The chemist examined the role of activated oxygen molecules in biological processes.
Deep-sea microbes possess hallmarks of eukaryotic cells, hinting at a common ancestor for archaea and eukaryotes.
May 6, 2015|
UNIVERSITY OF BERGEN CENTRE FOR GEOBIOLOGY, R.B. PEDERSENA newly identified group of deep sea-dwelling microbes has been classified as archaea—prokaryotic, primitive microorganisms. But these microbes harbor a suite of genes found in eukaryotes which are typically used to remodel intracellular membranes to form vesicles, or for phagocytosis. This “genomic starter kit” could have enabled ancestral forms of these microbes, named Lokiarchaea, to evolve into more complex eukaryotic cells, according to results published today (May 6) in Nature. The discovery supports the long-standing hypothesis that archaea are the ancestors of eukaryotes, and helps fill an evolutionary gap between the two groups.
“This is the most exciting and important paper on big questions about eukaryotic origins and the tree of life in years,” said evolutionary biologist Jeffrey Palmer of Indiana University, Bloomington, who was not involved with the work. “This should have a major effect on textbook treatment of these subjects.”
Since the late 1980s, all life forms have been split into three groups on the phylogenetic tree of life: bacteria, archaea, and eukaryotes. Eukaryotes and archaea have long been considered “sister groups” based on similarities in their genes and metabolic pathways. But it wasn’t clear whether eukaryotes and archaea shared a common ancestor, or if eukaryotes originated within a subset of archaea.
Thijs Ettema of Uppsala University in Sweden and his colleagues identified the new group of archaea while analyzing the genomic diversity of marine sediments found near a mid-Atlantic hydrothermal vent called Loki’s Castle. Initial sequencing revealed that these microbes belonged to one of the most abundant groups of marine archaea, none of which have been cultured or sequenced.
Using deep metagenomics techniques, Ettema and his colleagues then assembled a 92 percent complete, 5.1 mega base pair composite genome sequence for Lokiarchaea. Approximately 175 predicted proteins in these microbes were most similar to eukaryotic proteins involved in phagocytosis, cell shape formation, and membrane remodeling. Moreover, phylogenetic analysis revealed that eukaryotes clustered within this archaeal group rather than as a related branch on the tree.
“When we first started looking at these data, we realized that this is either something very special or this is some kind of weird contamination,” Ettema told The Scientist.
“If we look at the genetic backbone of all the housekeeping genes, Loki [is] very much archaeal,” he explained. “But somewhat to our surprise, Loki ended up together with eukaryotes, meaning that . . . they share a common ancestor.”
The researchers found no signs of contamination. The eukaryote-like genes were flanked by prokaryotic sequences, Lokiarchaea carried many other archaeal features, and the sediment sample appeared free of 18s rRNA sequences—a characteristic of eukaryotes.
The researchers found that the Lokiarchaea genome contains five actin homologs that are more similar to eukaryotic actins than to archaeal actin-like proteins. Nearly 70 homologs of Ras-family small GTPases were also found, accounting for approximately 2 percent of Lokiarchaea’s predicted proteins. These proteins are found at similar levels in many unicellular eukaryotes. The researchers also found sequences similar to eukaryotic ESCRT genes in the microbes; these proteins are key components of intracellular vesicle trafficking mechanisms.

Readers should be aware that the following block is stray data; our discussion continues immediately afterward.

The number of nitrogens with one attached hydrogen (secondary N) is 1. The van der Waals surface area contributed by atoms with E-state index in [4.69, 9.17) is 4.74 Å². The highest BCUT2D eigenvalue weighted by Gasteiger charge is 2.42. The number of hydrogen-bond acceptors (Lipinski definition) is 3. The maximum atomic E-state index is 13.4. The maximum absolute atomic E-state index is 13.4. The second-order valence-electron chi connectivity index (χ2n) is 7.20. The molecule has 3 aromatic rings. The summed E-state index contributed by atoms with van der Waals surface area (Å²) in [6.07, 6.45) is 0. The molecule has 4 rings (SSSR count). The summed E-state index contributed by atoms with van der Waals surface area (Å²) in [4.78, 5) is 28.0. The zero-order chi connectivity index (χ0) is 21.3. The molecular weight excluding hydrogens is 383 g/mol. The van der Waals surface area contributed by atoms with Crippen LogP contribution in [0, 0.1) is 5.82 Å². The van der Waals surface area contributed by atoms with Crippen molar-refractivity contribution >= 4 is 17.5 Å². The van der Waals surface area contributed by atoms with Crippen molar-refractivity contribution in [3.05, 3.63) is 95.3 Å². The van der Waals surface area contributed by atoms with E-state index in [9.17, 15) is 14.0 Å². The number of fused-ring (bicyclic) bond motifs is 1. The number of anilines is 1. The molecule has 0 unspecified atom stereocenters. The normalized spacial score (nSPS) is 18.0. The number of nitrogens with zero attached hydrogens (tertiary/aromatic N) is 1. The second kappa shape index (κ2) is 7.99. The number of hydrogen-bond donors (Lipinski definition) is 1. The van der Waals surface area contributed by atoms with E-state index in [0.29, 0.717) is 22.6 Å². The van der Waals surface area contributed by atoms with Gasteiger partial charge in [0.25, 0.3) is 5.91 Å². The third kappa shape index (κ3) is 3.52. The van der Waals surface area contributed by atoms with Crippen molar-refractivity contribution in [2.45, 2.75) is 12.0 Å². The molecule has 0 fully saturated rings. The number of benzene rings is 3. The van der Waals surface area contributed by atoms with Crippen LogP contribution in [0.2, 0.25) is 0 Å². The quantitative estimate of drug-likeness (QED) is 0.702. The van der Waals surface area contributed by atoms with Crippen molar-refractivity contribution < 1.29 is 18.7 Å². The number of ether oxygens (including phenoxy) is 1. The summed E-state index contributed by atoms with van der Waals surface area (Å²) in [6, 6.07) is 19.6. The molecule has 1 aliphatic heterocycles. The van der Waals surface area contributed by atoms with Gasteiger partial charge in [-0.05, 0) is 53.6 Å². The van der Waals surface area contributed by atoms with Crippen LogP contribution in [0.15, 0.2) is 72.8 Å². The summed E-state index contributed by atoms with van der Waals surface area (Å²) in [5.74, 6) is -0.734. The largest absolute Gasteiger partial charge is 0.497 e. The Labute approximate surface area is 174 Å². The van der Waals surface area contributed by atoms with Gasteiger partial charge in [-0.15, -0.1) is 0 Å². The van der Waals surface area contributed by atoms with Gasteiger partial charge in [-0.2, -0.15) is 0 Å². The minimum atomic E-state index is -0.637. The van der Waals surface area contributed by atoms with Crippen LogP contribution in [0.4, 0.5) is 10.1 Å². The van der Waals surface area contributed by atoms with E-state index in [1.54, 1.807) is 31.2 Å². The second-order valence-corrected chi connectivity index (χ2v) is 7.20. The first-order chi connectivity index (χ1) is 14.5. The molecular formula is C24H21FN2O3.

“If we look at the type of eukaryotic genes that Loki has, it could be that it was at a stage where it started evolving a primitive way of taking up stuff via phagocytosis,” said Ettema. “It is a modern-day organism, but it seems to tell us a bit about the steps that occurred during eukaryote origin.”
Among other possibilities, “it could have started evolving a mechanism to take up things—one of those might have been alpha-proteobacteria, from which mitochondria evolved at some point,” he added.
The functions of these eukaryote-like genes in Lokiarchaea remain unknown; although similar in sequence, the archaeal genes may be involved in different cellular processes. In future work, Ettema and his coauthors will attempt to culture and visualize these microbes in the lab.
To evolutionary biologist Andrew Roger’s mind, it is unlikely that this vast collection of genes is non-functional. “We can’t say for sure, but genes don’t hang around in organisms for a long time without being mutated into junk unless they’re expressed,” said Roger of Dalhousie University in Canada, who was not involved with the study. “We don’t know the precise functions, but I’d be surprised if these organisms didn’t have some kind of endomembrane and cytoskeletal system. The sheer number of these proteins is a pretty clear smoking gun.”
“In the field of the origin of eukaryotic cells, this is probably one of the biggest new discoveries that we’ve seen for 30 years or so,” Roger added. “It’s a true so-called missing link between archaea and eukaryotes.”
A. Spang et al., “Complex archaea that bridge the gap between prokaryotes and eukaryotes,” Nature, doi:10.1038/nature14447, 2015.
May 11, 2015
Organic primo-biogenesis began in space not the oceans with dark matter we have come to know as black melanins on earth. Prebiotic melanins were instrumental as enzymatic prototypes during the process of self-assembling primigenous organic molecules. All self-assembling biota owe their origins to black cell matter from space. All organized life on earth share a common origin and interactive assimilation has created a shared synthesis between organisms. Oceanic archaea does not bridge the gap, black melanin does.